Una Madura Verde Reporting on NEMBC 2015 Radioactive Conference Session Two: Modern Cultural Identity Q&A Panel
A quick google search reveals that cultural identity is defined as a feeling of belonging to a group. Wikipedia states ‘It is part of a person’s self-conception and self-perception and is related to nationality, ethnicity, religion, social class, generation, locality or any kind of social group that has its own distinct culture.’ In reality however, cultural identity isn’t so fine cut. Indeed, despite the broad nature of Wikipedia’s definition, it fails to capture the sensitivity and complexity of personal experience.
Our globalised and interconnected society has proved that ‘cultural identity’ is a fluid process fraught by our collective attempts to not only define cultural identity as a measure of experience but also, by our tendency to utilise ‘popular’ definitions as a criteria of belonging. In many cases, young people including myself, have described cultural identity as a framework which restricts rather than facilitates our self-expression and consequently, one which motivates a collective search for alternative platforms, words, ideas and labels which can better capture “what it means to be me.”
This morning NEMBC Radioactive delegates had the opportunity to contribute to this conversation by listening to and pondering on the words of advice given by an amazing panel eager to guide and aid our own journey for self-definition.
The panel facilitated by convenor and NEMBC youth committee member Curtis Ho featured Adolfo Aranjuez, editor of Metro magazine, Faiza Rehman, Lawyer, former MasterChef contestant and member of Australian Multicultural Council and Fatima Measham, social commentator and editorial consultant at Eureka St. The panellists were asked to share their thoughts on what is modern cultural identity and how this fits into broader perceptions of who we are as Australians.
Here are some of their insights:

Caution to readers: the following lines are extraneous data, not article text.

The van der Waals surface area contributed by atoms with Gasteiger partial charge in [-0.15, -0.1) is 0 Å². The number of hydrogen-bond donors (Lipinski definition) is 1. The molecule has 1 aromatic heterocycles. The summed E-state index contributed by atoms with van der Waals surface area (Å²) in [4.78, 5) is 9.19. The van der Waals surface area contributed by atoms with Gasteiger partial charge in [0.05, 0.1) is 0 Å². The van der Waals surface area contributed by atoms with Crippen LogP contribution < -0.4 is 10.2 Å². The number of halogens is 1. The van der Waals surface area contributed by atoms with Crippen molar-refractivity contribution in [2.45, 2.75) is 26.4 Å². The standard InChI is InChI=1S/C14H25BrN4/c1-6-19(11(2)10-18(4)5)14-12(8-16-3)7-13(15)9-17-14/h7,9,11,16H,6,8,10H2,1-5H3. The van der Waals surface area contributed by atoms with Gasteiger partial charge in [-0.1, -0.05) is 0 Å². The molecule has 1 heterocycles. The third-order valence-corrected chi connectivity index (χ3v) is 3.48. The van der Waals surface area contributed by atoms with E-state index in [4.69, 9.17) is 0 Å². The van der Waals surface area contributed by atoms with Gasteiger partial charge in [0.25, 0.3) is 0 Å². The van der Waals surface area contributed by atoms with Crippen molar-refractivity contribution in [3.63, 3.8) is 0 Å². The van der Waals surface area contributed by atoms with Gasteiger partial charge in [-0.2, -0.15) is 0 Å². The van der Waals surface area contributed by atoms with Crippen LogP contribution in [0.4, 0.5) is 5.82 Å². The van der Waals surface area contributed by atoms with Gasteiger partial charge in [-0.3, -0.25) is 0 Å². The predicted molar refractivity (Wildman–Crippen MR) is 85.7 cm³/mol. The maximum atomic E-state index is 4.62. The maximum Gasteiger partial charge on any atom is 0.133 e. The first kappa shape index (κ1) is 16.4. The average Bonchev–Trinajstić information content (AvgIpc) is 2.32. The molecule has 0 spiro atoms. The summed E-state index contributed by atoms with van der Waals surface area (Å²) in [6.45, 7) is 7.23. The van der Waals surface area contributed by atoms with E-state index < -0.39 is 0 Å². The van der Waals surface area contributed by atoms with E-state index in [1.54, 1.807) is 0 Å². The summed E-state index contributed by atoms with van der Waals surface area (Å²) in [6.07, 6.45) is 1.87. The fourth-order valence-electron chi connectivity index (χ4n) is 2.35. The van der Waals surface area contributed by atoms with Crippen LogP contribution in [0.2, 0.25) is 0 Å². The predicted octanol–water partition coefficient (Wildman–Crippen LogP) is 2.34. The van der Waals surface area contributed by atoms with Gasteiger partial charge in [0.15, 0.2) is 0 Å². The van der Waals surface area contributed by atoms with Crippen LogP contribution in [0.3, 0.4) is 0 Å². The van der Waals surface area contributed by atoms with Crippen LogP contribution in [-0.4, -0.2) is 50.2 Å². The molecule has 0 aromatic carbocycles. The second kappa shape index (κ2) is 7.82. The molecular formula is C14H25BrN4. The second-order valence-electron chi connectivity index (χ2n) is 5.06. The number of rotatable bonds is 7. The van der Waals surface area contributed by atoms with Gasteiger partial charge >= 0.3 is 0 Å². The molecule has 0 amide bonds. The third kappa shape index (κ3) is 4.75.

According to Adolfo, cultural identity is relative, something which changes according to what we have normalised as acceptable or popular. Adolfo explained this by suggesting that cultures are time contingent and acutely shaped by the dominant attitudes and perspectives which suggest their value and meaning in ‘mainstream’ society. Faiza agreed, however her interpretation of this conceptual thread- the relativity of cultural identity -was more opportunistic, focusing instead on how her identity encouraged her to “dream to be on the frontline.” Having under her belt numerous and distinct opportunities to express her cultural identity – She is a former MasterChef contestant and currently working for the Australian Multicultural Council- Faiza stated that we often dismiss cultural identity as a hindrance to our political agency when in fact the opposite is true. The relativity of cultural identity, she noted, ensures its transformative capacity especially to those who seek or work towards its revision as an act of self definition. Together Adolfo and Faiza suggested that we must perceive the fluidity of cultural identity as an advantage or better still, as a unique opportunity to actively define how we and others perceive and communicate who we are. Faiza candidly expressed,
“for me culture is being yourself, there’s ten different people in that person, we must be proud of who are.”
Fatima on other hand, contributed to the conversation by identifying the importance of time and how this has provided young people of today with unique opportunities to define who they are and thus, reconstitute their representation in the mainstream. She noted that compared to her time, when she one of the only ethnic kids in the classroom, children of today are more comfortable with diversity because they are more likely to encounter it in their everyday lives. This she suggested, has given young people from culturally and linguistic diverse backgrounds more confidence and opportunity to tell their stories and do so on their own terms. Ideas that multiculturalism is still on the periphery were pushed to floor after Fatima wholeheartedly informed us that,
“statistics bear this out”
Overall the panel was insightful and a genuine opportunity to explore the state of young people and multiculturalism in Australia today. One of the many messages which I took away from the panel was that we must not be afraid to be in the ‘middle.’ Between then and now, between here and there, we are the future of today and the change of tomorrow.